1.1 BACKGROUND TO THE STUDY
Slums are home to the poorest of urban populations in Africa. The houses inhabited by slum dwellers are mostly decrepit, overcrowded, in neighborhoods that are prone to flooding and beset with poor sanitation and shortage of potable water. Slums are easily formed in areas experiencing rapid urbanization without commensurate increase in the provision and maintenance of housing and infrastructure. Slums have been conceptualized as a group of buildings or an area characterized by overcrowding, deterioration, insanitary conditions, or absence of basic and essential facilities like potable water, drainage system, schools, health facilities, recreational grounds, post office, among others. Slums generate spontaneously and are in some cases, a direct result of the prevalence of poverty experienced by the inhabitants of cities (Olotuah, 2006). Slums, which are regarded as an element of urban decay, also result from congestion in overcrowded cities where poor immigrants seek to settle for just any available accommodation irrespective of quality. The overwhelming negatives notwithstanding, there are some positive aspects to slums. In recent years, some environmentalists and organizations such as the United Nations Population Fund suggested that despite the poor living conditions, slums are positive both environmentally and socially. Because slums are characterized by very high density of housing, its environmental impact is smaller than that of dispersed rural communities. Furthermore, the fertility rate of new slum dwellers is below the replacement rate; this mitigates dangers associated with overpopulation that results from manpower-intensive subsistence agriculture, and frees up arable land for the nature, or more efficient industrialized agriculture. Slum dwellers also appear to have vastly better opportunities for getting jobs, starting small businesses and climbing out of poverty than rural inhabitants (Akinyode, 1998). Nigeria is ranked as one of the countries with high slum prevalence. The proliferation of shanty dwellings, squatter settlements and slums in most of our cities in Nigeria including the cross rivers state which is the being focused on in this study. However, it has been asserted that the presence of slum increase the rate of crime in the area thereby affecting the value of the residential property (Omole, 2010). The prevalence of slum in Nigeria has significantly affected the value of residential properties in the affected areas. This value is determined by the prices of the residential property or by the value of rent per a period time that is collected on them. However, the researcher will find out the impact of slum on the value of residential property in Nigeria.
1.2 STATEMENT OF THE PROBLEM
The process of urbanization which means specific changes in the distribution and structure ofpopulation as well as in a size and character of a settlement, their network or system, has manysided relationship with slums formation. The rapid rate of urbanization witnessed in the last centuryhas produced more slums in the major cities of the world, particularly in developing countrieswhere thousands of rural people move into the major cities at large proportion. Presence have slum is believed to have been a major cause of organized crime in the society. The researcher will investigate the impact of slum on the value of residential properties in Nigeria.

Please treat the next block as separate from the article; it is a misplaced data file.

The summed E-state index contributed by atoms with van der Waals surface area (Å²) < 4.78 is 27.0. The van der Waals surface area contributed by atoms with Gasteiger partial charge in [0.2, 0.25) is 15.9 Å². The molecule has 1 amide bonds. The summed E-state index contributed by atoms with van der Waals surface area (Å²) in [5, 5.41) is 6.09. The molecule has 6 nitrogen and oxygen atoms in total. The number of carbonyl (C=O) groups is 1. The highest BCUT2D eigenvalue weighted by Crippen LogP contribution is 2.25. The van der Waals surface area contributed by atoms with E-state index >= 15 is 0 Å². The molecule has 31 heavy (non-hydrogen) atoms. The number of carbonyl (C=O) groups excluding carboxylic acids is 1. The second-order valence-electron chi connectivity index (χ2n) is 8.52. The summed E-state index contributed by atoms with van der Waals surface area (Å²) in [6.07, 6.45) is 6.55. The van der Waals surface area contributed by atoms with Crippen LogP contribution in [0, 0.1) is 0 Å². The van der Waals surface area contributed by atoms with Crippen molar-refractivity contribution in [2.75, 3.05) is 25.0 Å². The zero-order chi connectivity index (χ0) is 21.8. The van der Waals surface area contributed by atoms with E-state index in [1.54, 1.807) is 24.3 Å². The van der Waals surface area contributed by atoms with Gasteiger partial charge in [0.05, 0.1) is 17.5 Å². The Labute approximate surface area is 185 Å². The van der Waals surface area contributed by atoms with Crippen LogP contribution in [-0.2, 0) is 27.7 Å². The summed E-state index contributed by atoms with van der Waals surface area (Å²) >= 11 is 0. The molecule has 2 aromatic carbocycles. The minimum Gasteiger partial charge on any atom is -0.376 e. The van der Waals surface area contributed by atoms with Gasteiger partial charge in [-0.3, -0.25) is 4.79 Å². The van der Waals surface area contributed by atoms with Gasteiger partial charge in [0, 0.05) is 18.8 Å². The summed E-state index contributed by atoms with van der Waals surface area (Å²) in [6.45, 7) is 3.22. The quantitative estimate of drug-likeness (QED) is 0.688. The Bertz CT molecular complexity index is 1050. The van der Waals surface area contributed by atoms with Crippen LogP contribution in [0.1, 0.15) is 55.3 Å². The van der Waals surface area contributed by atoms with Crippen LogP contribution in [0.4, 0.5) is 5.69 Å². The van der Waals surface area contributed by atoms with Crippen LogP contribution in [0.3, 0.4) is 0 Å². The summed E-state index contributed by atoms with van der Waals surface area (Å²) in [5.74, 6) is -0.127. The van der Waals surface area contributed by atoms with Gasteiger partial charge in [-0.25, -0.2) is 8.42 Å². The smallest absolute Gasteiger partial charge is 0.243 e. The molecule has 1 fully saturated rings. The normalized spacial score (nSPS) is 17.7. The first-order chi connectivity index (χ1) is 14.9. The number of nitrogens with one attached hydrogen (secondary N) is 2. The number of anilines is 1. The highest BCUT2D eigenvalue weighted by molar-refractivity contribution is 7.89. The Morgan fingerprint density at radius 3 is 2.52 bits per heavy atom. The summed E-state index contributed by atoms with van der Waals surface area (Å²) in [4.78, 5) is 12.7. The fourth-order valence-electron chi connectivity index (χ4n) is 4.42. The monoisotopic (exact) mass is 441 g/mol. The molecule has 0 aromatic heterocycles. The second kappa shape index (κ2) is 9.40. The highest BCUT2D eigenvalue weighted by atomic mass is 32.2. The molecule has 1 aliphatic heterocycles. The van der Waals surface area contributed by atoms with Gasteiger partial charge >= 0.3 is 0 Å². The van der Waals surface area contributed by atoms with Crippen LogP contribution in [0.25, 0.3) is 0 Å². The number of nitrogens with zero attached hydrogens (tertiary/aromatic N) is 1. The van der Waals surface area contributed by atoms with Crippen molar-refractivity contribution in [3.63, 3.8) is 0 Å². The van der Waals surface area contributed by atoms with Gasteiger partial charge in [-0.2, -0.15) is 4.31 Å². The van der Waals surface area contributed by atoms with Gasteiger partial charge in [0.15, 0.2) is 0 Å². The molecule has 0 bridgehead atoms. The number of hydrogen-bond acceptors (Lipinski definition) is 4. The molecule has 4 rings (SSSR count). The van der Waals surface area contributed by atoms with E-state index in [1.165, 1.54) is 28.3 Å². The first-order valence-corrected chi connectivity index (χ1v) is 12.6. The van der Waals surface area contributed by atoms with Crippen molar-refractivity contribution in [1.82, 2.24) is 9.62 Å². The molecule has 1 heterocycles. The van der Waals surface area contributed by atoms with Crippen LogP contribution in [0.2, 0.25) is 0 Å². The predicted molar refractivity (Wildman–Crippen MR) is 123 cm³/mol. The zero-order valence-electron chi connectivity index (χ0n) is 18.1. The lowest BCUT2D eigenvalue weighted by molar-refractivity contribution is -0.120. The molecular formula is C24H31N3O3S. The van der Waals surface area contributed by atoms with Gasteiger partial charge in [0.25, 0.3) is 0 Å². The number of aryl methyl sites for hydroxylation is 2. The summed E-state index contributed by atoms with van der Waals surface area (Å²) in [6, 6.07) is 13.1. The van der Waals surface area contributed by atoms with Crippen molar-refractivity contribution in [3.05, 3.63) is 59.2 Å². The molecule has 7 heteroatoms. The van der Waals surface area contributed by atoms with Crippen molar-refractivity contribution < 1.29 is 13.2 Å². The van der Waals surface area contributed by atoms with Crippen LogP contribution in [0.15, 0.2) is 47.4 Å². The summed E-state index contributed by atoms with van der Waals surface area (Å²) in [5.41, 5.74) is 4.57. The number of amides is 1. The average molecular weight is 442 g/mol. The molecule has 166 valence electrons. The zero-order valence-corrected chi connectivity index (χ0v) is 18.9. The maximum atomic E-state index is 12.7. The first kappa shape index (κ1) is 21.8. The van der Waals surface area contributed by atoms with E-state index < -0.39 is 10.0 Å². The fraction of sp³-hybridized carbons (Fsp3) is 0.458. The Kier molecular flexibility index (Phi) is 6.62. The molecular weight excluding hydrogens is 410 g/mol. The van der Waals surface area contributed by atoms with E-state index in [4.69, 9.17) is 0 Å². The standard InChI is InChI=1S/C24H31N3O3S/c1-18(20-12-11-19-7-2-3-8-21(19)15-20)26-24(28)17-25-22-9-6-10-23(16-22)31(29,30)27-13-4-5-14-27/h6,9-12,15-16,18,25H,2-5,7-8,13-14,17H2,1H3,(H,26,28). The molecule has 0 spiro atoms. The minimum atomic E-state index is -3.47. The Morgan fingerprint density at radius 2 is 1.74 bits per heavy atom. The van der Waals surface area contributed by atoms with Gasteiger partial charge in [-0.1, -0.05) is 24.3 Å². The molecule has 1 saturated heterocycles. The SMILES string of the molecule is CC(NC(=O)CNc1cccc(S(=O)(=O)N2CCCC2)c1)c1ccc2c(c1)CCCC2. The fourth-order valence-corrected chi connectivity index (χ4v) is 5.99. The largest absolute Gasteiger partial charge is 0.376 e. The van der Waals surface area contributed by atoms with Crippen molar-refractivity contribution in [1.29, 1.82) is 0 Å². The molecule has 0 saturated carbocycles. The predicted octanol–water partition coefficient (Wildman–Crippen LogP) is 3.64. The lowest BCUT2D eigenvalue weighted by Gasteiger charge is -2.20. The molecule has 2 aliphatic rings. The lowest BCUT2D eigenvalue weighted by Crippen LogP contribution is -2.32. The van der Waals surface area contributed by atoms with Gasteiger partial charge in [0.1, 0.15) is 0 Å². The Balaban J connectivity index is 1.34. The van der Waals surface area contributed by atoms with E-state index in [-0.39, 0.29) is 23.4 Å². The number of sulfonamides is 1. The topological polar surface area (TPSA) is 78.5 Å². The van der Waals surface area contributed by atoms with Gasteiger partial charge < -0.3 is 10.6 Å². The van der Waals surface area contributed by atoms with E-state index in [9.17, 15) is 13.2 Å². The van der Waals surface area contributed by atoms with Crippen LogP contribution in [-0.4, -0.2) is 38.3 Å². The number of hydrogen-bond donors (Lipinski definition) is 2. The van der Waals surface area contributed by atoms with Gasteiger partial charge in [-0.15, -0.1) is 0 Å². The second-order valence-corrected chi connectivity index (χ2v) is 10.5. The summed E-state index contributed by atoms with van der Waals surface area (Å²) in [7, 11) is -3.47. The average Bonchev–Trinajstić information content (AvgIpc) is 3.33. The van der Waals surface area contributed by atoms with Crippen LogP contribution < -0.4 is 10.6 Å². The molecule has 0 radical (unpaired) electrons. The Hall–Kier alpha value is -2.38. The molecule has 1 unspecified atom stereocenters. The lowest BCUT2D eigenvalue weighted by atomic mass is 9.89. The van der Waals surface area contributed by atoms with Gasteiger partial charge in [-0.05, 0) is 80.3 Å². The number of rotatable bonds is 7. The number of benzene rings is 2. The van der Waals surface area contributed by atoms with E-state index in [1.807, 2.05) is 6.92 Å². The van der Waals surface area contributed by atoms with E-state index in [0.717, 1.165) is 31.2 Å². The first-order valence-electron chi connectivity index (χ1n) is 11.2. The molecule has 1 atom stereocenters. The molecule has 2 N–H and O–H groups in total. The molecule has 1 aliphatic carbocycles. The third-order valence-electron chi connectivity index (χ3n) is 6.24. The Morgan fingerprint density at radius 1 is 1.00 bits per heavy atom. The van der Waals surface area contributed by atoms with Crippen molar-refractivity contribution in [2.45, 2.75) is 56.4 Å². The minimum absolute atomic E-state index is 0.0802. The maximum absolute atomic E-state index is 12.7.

1.3 OBJECTIVES OF THE STUDY
The following are the objectives of this study:
1.4 RESEARCH QUESTIONS
HO: Formation of slum does not have impact of value of residential properties in Cross Rivers State.
HA: Formation of slum does have impact of value of residential properties in Cross Rivers State.
1.6 SIGNIFICANCE OF THE STUDY
The following are the significance of this study:
1.7 SCOPE/LIMITATIONS OF THE STUDY
This study on the impact of slum on the value of residential properties in Nigeria will cover the formation of slum in cross rivers state and its effect on house rent, land rent, land purchase, security etc.
LIMITATION OF STUDY
Financial constraint- Insufficient fund tends to impede the efficiency of the researcher in sourcing for the relevant materials, literature or information and in the process of data collection (internet, questionnaire and interview).
Time constraint- The researcher will simultaneously engage in this study with other academic work. This consequently will cut down on the time devoted for the research work.
1.8 DEFINITION OF TERMS
Urbanization: refers to specific changes in the structure and distribution of urban population as well as in size and character of a settlement
Slum: a squalid and overcrowded urban street or district inhabited by very poor people
Akinyode, B. F. “An appraisal of community improvement programmes (CIP) in developing countries: A case study of World Bank Assisted Urban Renewal Project in Ibadan”, M. Sc. Thesis, University of Ibadan, Nigeria, 1998
Olotuah, A. O., Housing Quality in suburban areas: An empirical study of Oba-Ile, Nigeria, DimensiTeknikArsitektur, vol. 34, no. 2, pp. 133 -137, 2006.
Omole, F. K., “An Assessment of Housing Condition and Socio-Economic Life Styles of Slum Dwellers in Akure, Nigeria”, Contemporary Management Research.Vol 6. No 4. Pp 273-290, 2010.
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